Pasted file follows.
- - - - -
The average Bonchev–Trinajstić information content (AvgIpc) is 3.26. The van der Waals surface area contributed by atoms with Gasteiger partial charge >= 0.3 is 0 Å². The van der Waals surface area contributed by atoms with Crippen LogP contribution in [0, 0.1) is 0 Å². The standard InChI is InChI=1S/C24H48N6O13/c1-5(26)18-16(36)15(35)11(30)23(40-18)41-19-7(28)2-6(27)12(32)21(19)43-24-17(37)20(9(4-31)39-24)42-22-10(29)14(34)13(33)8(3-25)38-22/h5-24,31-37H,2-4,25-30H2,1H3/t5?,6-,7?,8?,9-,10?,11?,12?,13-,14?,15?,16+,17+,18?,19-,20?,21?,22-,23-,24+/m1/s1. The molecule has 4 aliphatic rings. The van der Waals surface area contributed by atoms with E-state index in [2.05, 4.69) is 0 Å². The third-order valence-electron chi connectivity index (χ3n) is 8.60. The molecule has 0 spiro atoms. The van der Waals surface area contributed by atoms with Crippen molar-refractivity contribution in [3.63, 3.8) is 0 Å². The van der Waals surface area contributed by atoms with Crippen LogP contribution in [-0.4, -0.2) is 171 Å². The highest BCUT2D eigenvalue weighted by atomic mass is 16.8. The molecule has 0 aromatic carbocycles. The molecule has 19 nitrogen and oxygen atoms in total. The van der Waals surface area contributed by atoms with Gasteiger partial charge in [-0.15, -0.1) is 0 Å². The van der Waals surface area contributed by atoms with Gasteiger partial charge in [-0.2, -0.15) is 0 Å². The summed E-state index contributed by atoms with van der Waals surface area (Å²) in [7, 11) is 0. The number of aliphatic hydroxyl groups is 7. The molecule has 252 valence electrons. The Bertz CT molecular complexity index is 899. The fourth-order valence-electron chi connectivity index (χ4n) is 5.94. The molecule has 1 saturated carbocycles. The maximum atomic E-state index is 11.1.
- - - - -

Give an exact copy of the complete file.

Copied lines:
The average Bonchev–Trinajstić information content (AvgIpc) is 3.26. The van der Waals surface area contributed by atoms with Gasteiger partial charge >= 0.3 is 0 Å². The van der Waals surface area contributed by atoms with Crippen LogP contribution in [0, 0.1) is 0 Å². The standard InChI is InChI=1S/C24H48N6O13/c1-5(26)18-16(36)15(35)11(30)23(40-18)41-19-7(28)2-6(27)12(32)21(19)43-24-17(37)20(9(4-31)39-24)42-22-10(29)14(34)13(33)8(3-25)38-22/h5-24,31-37H,2-4,25-30H2,1H3/t5?,6-,7?,8?,9-,10?,11?,12?,13-,14?,15?,16+,17+,18?,19-,20?,21?,22-,23-,24+/m1/s1. The molecule has 4 aliphatic rings. The van der Waals surface area contributed by atoms with E-state index in [2.05, 4.69) is 0 Å². The third-order valence-electron chi connectivity index (χ3n) is 8.60. The molecule has 0 spiro atoms. The van der Waals surface area contributed by atoms with Crippen molar-refractivity contribution in [3.63, 3.8) is 0 Å². The van der Waals surface area contributed by atoms with Crippen LogP contribution in [-0.4, -0.2) is 171 Å². The highest BCUT2D eigenvalue weighted by atomic mass is 16.8. The molecule has 0 aromatic carbocycles. The molecule has 19 nitrogen and oxygen atoms in total. The van der Waals surface area contributed by atoms with Gasteiger partial charge in [-0.15, -0.1) is 0 Å². The van der Waals surface area contributed by atoms with Gasteiger partial charge in [-0.2, -0.15) is 0 Å². The summed E-state index contributed by atoms with van der Waals surface area (Å²) in [7, 11) is 0. The number of aliphatic hydroxyl groups is 7. The molecule has 252 valence electrons. The Bertz CT molecular complexity index is 899. The fourth-order valence-electron chi connectivity index (χ4n) is 5.94. The molecule has 1 saturated carbocycles. The maximum atomic E-state index is 11.1.